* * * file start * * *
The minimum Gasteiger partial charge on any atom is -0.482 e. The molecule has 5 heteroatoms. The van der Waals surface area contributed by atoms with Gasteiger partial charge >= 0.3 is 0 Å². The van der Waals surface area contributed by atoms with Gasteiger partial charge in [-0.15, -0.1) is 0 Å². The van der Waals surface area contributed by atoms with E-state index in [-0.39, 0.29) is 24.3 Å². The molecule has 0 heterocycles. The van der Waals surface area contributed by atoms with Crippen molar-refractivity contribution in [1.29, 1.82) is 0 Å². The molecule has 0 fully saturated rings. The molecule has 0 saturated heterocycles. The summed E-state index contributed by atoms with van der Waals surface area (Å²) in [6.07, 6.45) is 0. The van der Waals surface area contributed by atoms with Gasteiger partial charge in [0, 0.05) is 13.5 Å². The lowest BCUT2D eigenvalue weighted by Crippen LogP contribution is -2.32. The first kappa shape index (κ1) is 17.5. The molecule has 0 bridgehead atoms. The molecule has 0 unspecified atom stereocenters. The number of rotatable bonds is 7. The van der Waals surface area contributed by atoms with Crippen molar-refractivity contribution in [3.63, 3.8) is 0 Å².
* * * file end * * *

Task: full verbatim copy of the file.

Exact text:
The minimum Gasteiger partial charge on any atom is -0.482 e. The molecule has 5 heteroatoms. The van der Waals surface area contributed by atoms with Gasteiger partial charge >= 0.3 is 0 Å². The van der Waals surface area contributed by atoms with Gasteiger partial charge in [-0.15, -0.1) is 0 Å². The van der Waals surface area contributed by atoms with E-state index in [-0.39, 0.29) is 24.3 Å². The molecule has 0 heterocycles. The van der Waals surface area contributed by atoms with Crippen molar-refractivity contribution in [1.29, 1.82) is 0 Å². The molecule has 0 fully saturated rings. The molecule has 0 saturated heterocycles. The summed E-state index contributed by atoms with van der Waals surface area (Å²) in [6.07, 6.45) is 0. The van der Waals surface area contributed by atoms with Gasteiger partial charge in [0, 0.05) is 13.5 Å². The lowest BCUT2D eigenvalue weighted by Crippen LogP contribution is -2.32. The first kappa shape index (κ1) is 17.5. The molecule has 0 bridgehead atoms. The molecule has 0 unspecified atom stereocenters. The number of rotatable bonds is 7. The van der Waals surface area contributed by atoms with Crippen molar-refractivity contribution in [3.63, 3.8) is 0 Å².